Project Management: Reflections on our #IronViz Project

by Matthew Armstrong

Last Friday concluded our first group project, for which I was assigned the Project Manager role.
Instead of the usual Client Project, we were tasked with creating and submitting our #IronViz submissions in just a couple of days, making it a very atypical project. Usually we would meet with the client to discuss their expectations and requirements, which would guide our initial brainstorming process and help us scope the project. While it was liberating to have the creative license to find and pursue our own insights, this did make knowing where to start significantly more difficult.
It also made the role of Project Management very different. For a start, I was expected to create my own submission, whereas typically the PM takes a backseat role in the technical process. This required me to balance completing my Viz with keeping track with and helping the others with their submissions. Moreover, the nature of the project meant that in the end we would be publishing a Viz in our own name, which would ultimately reflect our personal brand, meaning I wanted to give everyone the final says on each iteration of their Viz. Of course, I tried to give as much advice and feedback as possible (and encourage the others to do the same), but my leadership role meant acting more as an enabler of everyone’s ideas.

Considering these oddities, this blog is probably not representative of a typical Project Management experience, but regardless, I’d like to share some of what I learned from it:

  • Have a plan and stick to it – this piece of advice was given to us by Carl before we had started the project, and turned out to be very useful. We knew that we only had 2 days (plus any personal time) to spend on the project, with quite a lot to get done. Having a rough plan of where I expected us to be at each day made gauging whether we were ahead or behind much easier, and meant I was in a much better position when deciding how to allocate my own time.
  • Have a back-up plan and don’t be afraid to use it – ideas don’t always work out. Sometimes you over-scope your projects, sometimes your idea leaves you nowhere, and sometimes your idea just isn’t plausible. My original idea for my Viz was horrifically over-scoped, messy and eventually ill-fated, leaving me with only a day to essentially start over. This would’ve been calamitous had I not had a back-up plan. As it turns out, I’m actually happier with the how the back-up went than I would’ve been had my original worked out!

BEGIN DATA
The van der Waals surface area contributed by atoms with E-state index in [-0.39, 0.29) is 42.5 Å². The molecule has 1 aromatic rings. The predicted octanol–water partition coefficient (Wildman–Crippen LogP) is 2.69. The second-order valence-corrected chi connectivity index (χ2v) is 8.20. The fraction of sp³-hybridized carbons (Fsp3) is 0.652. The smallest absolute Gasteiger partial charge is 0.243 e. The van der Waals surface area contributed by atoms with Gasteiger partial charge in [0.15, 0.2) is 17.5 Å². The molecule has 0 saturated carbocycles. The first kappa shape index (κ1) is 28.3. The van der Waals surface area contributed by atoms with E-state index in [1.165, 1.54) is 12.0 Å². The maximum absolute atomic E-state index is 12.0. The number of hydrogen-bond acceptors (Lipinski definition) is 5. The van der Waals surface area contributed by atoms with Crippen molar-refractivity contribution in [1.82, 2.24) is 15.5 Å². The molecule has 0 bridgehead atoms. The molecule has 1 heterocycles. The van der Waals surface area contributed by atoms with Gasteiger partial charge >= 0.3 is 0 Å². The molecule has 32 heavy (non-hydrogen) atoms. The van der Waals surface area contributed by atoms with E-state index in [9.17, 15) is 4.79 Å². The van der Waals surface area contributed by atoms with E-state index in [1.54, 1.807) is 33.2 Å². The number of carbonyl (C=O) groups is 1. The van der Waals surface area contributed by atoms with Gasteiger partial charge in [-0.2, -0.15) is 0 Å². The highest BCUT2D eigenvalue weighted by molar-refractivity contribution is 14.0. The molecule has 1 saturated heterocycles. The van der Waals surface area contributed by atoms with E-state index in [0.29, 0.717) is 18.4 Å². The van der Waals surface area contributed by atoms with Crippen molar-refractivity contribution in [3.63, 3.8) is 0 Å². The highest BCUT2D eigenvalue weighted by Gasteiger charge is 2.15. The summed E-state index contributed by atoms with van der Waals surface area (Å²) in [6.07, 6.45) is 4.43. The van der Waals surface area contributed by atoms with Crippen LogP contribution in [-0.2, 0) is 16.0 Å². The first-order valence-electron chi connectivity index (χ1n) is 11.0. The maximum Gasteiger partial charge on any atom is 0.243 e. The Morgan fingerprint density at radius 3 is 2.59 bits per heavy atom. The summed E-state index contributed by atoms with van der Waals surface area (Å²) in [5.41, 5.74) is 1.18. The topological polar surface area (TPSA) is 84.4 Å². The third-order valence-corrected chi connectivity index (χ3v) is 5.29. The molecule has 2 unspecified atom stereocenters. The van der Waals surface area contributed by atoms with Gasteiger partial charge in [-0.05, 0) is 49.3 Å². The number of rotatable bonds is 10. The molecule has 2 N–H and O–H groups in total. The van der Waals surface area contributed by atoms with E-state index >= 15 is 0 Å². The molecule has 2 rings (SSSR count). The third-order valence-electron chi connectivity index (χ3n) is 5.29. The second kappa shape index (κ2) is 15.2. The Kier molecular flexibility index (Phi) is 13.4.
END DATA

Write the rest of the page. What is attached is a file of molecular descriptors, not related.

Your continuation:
• Regularly check up on how people are doing – people (myself included) have a frustrating tendency to not always say when something’s going wrong, or they need help. As a project manager, this can be fatal. You may assume that everyone is on track for the deadline, only to find out last minute that some in the team are miles behind, leaving you with a manic rush, and scuppering your beautifully scheduled plan. Regularly checking in with the team means your always aware of the status of each component, and allows you to plan accordingly.
  • Don’t act stressed, even if you are – stress is contagious. If the person who has the plan is stressed, it’s only rational to be stressed yourself. Moreover, the more stressed you are, the less rational you become, which can only mean trouble. Thankfully, our project went mostly stress-free, but in the moments when things did get stressful, I made a conscious effort to remain calm and collected.
  • Be ruthless with time management/ beware the rabbit-hole – when you’re first exploring your options during a project, or tweaking your final project, it can be easy to ignore time constraints in search of improvement. But this can easily derail your schedule and make you have to rush jobs down the line. I think I managed this fairly well up until the last day. On the final day, the plan had been to let the team make the finishing touches in the first 2 hours of the day, and then to practice our presentation in the remaining hour. However, the team were still iterating and tinkering 2.5 hours into the day, giving us insufficient time to practice our presentation. Although our presentation was by no means bad, it wasn’t as polished as I had hoped, due to the lack of time management.

Overall, I’d say I’ve come out of the week with a positive experience. And sure, when you ask people about their PM experiences, they’re likely to recount the horror stories. But no one has been too scarred by the experience, and they’ve always come out with is something to learn from.

Hopefully, this will give you a few tips and tricks to help make your next PM experience a bit less daunting, and a bit more successful.

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